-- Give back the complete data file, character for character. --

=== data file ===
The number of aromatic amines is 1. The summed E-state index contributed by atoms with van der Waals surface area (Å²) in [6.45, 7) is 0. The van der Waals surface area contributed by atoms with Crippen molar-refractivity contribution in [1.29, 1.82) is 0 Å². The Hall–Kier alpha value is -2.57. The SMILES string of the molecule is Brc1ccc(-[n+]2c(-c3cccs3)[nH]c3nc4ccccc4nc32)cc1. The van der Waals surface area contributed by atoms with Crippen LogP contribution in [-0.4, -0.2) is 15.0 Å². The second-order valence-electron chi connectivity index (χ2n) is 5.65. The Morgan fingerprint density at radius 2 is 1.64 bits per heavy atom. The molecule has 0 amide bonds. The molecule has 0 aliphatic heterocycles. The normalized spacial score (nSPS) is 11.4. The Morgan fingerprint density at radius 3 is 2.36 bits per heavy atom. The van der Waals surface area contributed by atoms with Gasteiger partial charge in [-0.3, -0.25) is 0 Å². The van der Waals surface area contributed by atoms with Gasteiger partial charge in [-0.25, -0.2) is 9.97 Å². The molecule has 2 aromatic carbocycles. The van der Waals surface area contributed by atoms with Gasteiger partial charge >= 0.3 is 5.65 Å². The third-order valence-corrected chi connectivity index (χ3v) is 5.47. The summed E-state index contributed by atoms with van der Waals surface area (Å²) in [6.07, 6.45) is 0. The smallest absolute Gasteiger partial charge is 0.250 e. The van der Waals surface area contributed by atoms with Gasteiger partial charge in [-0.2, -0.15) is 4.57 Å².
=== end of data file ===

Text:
The number of aromatic amines is 1. The summed E-state index contributed by atoms with van der Waals surface area (Å²) in [6.45, 7) is 0. The van der Waals surface area contributed by atoms with Crippen molar-refractivity contribution in [1.29, 1.82) is 0 Å². The Hall–Kier alpha value is -2.57. The SMILES string of the molecule is Brc1ccc(-[n+]2c(-c3cccs3)[nH]c3nc4ccccc4nc32)cc1. The van der Waals surface area contributed by atoms with Crippen LogP contribution in [-0.4, -0.2) is 15.0 Å². The second-order valence-electron chi connectivity index (χ2n) is 5.65. The Morgan fingerprint density at radius 2 is 1.64 bits per heavy atom. The molecule has 0 amide bonds. The molecule has 0 aliphatic heterocycles. The normalized spacial score (nSPS) is 11.4. The Morgan fingerprint density at radius 3 is 2.36 bits per heavy atom. The van der Waals surface area contributed by atoms with Gasteiger partial charge in [-0.3, -0.25) is 0 Å². The van der Waals surface area contributed by atoms with Gasteiger partial charge in [-0.25, -0.2) is 9.97 Å². The molecule has 2 aromatic carbocycles. The van der Waals surface area contributed by atoms with Gasteiger partial charge >= 0.3 is 5.65 Å². The third-order valence-corrected chi connectivity index (χ3v) is 5.47. The summed E-state index contributed by atoms with van der Waals surface area (Å²) in [6.07, 6.45) is 0. The smallest absolute Gasteiger partial charge is 0.250 e. The van der Waals surface area contributed by atoms with Gasteiger partial charge in [-0.2, -0.15) is 4.57 Å².